…and was still unimpressed. There had to be something I could add to this equation to get straighter scans. Then I figured out the one missing piece:

Wilfred Owen shows up on this blog yet again. Specifically, on top of my scanner.

Yup, I just put a relative heavy 2-volume poetry set on top of the scanner lid, adding enough weight to compress the foam and evenly distribute weight over the piece of glass, perfectly flattening the strip… right?

Booyah.

Right. OK, so now I had a method, and from here everything was easy – I made my first scan of 9 frames (one side of the “welcome” image, since those are boring, the first three stereo pairs, and the next two right-hand panels for the next two stereo pairs). Carefully pulling the strip from the left (since I was scanning emulsion-side-down, as one does with negative film), I captured the next 9 in a second file, the next 9 in a third, and the final 2 image + one half of the “END” image in a smaller file. Now I had a number of files that eventually looked like this…

…and all I had to do was a bit of post-processing to mash them up and make proper stereo pairs and anaglyphs. But first, an important thing that might elude some people who’ve done less scanning than I – it’s absolutely vital, both for making free-viewing pairs and for making anaglyphs, to have the image straight, and it’s easy to be fooled by tiny variances. So I do this:

Penguins do not actually “fly” under water, using their “wings”. Someone got paid to write these captions-for-morons!

Using the ruler tool, I make a line across the bottom portion of the printed area of the strip, and from there, I move to Image->Image Rotation->Arbitrary, which automatically adjusts for the value that the ruler provides, and makes the strip perfectly level across the bottom – in this case, eyeballing it got me to within 0.1 degrees, which is not bad considering. After this, it was simply a matter of selecting the right hand image, copying it, and pasting it into a new file with double the width of the copied selection. Then, moving the marquee tool, the left-hand image was selected, and copy/pasted into the new document. A simple layer merge, and it was time to adjust levels, leaving me with:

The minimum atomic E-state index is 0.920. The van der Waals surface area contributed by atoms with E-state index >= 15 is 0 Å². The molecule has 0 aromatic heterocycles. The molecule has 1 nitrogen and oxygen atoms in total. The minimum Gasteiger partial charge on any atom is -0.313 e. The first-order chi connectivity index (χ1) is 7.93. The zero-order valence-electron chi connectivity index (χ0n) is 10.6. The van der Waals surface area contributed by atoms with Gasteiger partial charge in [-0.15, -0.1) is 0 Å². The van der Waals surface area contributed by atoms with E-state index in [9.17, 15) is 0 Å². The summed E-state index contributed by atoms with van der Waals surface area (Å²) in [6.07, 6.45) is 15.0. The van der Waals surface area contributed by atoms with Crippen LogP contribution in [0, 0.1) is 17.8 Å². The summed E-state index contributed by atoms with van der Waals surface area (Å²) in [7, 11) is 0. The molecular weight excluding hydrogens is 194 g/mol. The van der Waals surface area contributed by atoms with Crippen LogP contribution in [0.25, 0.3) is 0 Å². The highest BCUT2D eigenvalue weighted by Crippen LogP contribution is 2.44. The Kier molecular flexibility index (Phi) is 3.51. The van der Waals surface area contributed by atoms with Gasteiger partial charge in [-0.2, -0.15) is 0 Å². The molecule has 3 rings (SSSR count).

Definitely dignified, and I have no doubts about their popularity.

Then a simple slicing back into two layers, turning the image black-and-white, and overlaying with adjusted channels using the standard technique to make an anaglyph:

I totally chose the 12th image in the series for this blog post totally randomly. Really. It could have been some boring shark or dumb turtle or something – just as likely – but it just so happened to be penguins.

And done! I’m left with an entirely digitized Tru Vue reel, one finished image off that reel (and 13 more to process at my leisure), and the intact roll as well:

Still as good as… well, when it arrived in the mail I suppose. It was probably a little less yellowed in the 1930s.